LEA Salonga will mean different things to different people. To some she will always be associated with the musical Miss Saigon which made her a star and to others she will forever be the voice of Disney’s Princess Jasmine in the animated version of Aladdin.

Now UK fans will get the chance to see Lea as herself as she performs her first solo shows on these shores, including a date in Manchester on Saturday.

“I’m really chomping at the bit,” she said. “I’ve got a special bond with audiences in the UK. It’s a chance for me to say ‘thank you’ too. If it hadn’t been for those audiences coming to see Miss Saigon, I don’t think there would have been the trip to New York that fuelled everything else that happened in my career. I’ve been so lucky.”

Lea was just 18 when, as an unknown, she was given the lead in the West End production of Miss Saigon.

She had been planning on bringing her solo tour to the UK earlier this year but was forced to postpone it when she suffered a serious leg injury on a ski-ing holiday.

“My doctor said ‘you can’t travel, you can’t do anything’, so I had no choice but to put it off,” she said.

After spending a month unable to put any weight on her left leg - Lea suffered a broken tibia - she has spent the past few months undergoing physiotherapy.

“It is incredible how quickly the leg loses muscle tone and strength when you’re immobilised in a brace,” she said. “It was like it had shrunk. Thankfully I’m pretty much almost 100 per cent now although I’m working hard in the gym to regain the strength and muscle tone I lost.”

In spite of her accident, Lea hasn’t abandoned the idea of going on the slopes again.

“Oh, no, I’d like to go ski-ing again but this time always with instructor,” she said. “Clearly I can’t be left to my own devices!”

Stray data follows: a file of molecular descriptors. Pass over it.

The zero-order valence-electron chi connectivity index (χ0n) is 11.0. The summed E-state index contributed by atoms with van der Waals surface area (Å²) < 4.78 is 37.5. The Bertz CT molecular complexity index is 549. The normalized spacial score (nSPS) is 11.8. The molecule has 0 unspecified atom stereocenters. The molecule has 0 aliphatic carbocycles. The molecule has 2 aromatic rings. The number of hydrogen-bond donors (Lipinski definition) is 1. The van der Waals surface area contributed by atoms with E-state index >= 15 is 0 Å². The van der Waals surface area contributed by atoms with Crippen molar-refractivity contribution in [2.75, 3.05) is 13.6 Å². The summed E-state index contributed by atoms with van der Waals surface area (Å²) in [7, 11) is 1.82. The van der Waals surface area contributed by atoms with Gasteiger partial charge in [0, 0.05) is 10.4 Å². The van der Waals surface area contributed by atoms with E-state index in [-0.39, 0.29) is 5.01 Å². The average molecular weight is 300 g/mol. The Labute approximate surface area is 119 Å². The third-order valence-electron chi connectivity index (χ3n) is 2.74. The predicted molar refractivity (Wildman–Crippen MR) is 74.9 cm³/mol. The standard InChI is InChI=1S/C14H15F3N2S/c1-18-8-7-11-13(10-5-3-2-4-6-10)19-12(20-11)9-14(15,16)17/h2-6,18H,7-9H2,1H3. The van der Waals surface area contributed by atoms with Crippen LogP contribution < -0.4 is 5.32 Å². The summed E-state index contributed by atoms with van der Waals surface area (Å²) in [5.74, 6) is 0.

On her solo shows, audiences will get a rare chance to see Lea as herself.

“I love being just me and singing,” she said. “That said I do get to disappear into a character when I sing the songs from musicals. You have to put yourself in different mindset hat lends itself to a truthful interpretation of what you’re going to sing.

“For me there doesn’t seem to be a better way to do that. I need to place myself in some sort of fictional situation in my head to interpret a song and tell a story as clearly as I can and not take any of those moments for granted.”

Given her many stage and recording successes, putting a setlist together for her solo shows could have proved tricky.

“I try to keep my ears open for stuff that might be fun to do and that fans might enjoy,” she said. “My musical director might suggest things as will members of my time and then we’ll all put our heads together and try to figure out what audiences might like.”|

Now 48, Lea appreciates that the songs she sung at the start of her career have taken on a different meaning.

“As you go along through life gaining experience your perspectives begin to change,” she said. “You look at songs you sung where you were just a kid which take on a whole different meaning now you’re an adult.

“It’s fun to be able to re-examine songs I sung when I was 17 or 18 and realise how timeless they are.”

To several generations, Lea will always be a Disney Princess - she provided songs for both Princess Jasmine and for Mulan.

“Aladdin was 27 years ago,” she said. “Can you image how many generations of kids listened to A Whole New World or how many little girls relate to that princess? Its impact has reached more people than I can even imagine.”

After her solo tour, Lea will start to prepare for a starring role in the musical Sweeney Todd on Broadway.

“I’ll be listening carefully to all the accents over in the UK,” she laughed. “That’s my homework while I’m with you.”

Lea Salonga, Manchester Opera House, Saturday, July 13. Details from www.cuffeandtaylor.com